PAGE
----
February 22, 2017
We are beginning to see more flu and flu-like illnesses in our school. For that reason, we are being proactive and are working with the South Carolina Department of Health and Environmental Control to monitor flu conditions and to make decisions about the best ways to protect our students and staff. DHEC tells us, for instance, that it is not too late to get a flu vaccine.
Our school is fortunate to have a registered nurse, Ms. Pinkham, who is monitoring students and watching for flu-like symptoms (temperature of 100 degrees or more, headache, muscle aches, sweating, sore throat, cough, extreme fatigue).
In addition, our nurse and our teachers also regularly emphasize health, hygiene and safety by talking about the importance of frequent hand washing; good hand-washing habits and good cough technique in order to reduce the spread of any disease. We also make sure students have easy access to tissues, soap and running water, or alcohol-based hand cleaners.
You can help, too. If your child complains about not feeling well, please check your child’s temperature before sending him/her to school. If your child has a fever of 100 degrees or more before you give him/her Tylenol, Advil, Motrin or some other appropriate fever reducing medication, keep your child at home. You see, adults can pass the flu virus to other adults up to one day before and three to seven days after symptoms start. Children, on the other hand, can pass the virus for longer than seven days after their symptoms begin.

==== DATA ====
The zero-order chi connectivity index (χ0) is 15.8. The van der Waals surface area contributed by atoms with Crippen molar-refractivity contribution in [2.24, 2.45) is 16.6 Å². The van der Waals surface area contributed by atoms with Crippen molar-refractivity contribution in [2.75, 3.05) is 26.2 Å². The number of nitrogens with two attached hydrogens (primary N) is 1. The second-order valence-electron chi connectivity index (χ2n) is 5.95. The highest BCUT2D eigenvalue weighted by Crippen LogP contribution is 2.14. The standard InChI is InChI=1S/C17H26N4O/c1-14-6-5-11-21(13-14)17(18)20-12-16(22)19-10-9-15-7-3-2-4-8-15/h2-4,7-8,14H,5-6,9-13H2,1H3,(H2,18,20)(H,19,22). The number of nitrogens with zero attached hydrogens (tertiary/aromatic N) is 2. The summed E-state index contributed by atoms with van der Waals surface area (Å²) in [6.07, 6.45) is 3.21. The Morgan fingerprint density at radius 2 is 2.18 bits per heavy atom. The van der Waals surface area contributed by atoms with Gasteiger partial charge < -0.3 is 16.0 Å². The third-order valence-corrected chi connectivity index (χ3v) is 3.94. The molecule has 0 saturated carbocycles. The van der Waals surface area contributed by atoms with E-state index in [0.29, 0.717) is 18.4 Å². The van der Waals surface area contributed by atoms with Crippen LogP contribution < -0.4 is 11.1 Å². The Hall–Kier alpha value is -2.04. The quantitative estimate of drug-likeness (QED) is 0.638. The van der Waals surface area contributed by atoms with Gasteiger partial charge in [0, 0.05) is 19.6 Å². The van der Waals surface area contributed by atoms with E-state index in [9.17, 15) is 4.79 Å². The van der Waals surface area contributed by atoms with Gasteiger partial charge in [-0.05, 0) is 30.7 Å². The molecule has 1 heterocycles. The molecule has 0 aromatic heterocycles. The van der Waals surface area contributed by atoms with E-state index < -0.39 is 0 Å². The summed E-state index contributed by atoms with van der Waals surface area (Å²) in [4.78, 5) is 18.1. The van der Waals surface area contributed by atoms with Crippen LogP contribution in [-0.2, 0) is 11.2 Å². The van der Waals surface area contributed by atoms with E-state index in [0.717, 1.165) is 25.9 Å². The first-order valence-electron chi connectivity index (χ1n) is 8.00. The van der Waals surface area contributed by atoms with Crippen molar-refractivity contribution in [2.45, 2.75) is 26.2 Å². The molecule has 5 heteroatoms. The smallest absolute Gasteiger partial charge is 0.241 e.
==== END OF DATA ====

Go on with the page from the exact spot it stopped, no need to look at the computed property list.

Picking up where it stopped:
Flu spreads when a person who has the flu coughs, sneezes or talks sending the virus into the air. Other people then inhale the virus, which enters the nose, throat or lungs of a person and begins to multiply, causing symptoms of influenza. Less often, flu spreads when a person touches a surface that has flu viruses on it — a door handle, for instance — and then touches his or her nose or mouth. Once an individual is exposed to the virus, it takes one to four days (on average two days) for that individual to develop symptoms.
Once the fever breaks (this usually takes from three to five days) and your child no longer has a fever or sign of a fever without the help of Tylenol or another product, please keep your child home for another full 24 hours — even if your child is using an antiviral medicine.
Finally, we know how important your children are to you and that you want to know when your child is sick so that you can pick your child up from school. Please make sure that our school has your correct and current emergency telephone numbers. After all, we know that you don’t want your sick child spending hours in the health room because we can’t reach you.
James H. Hamby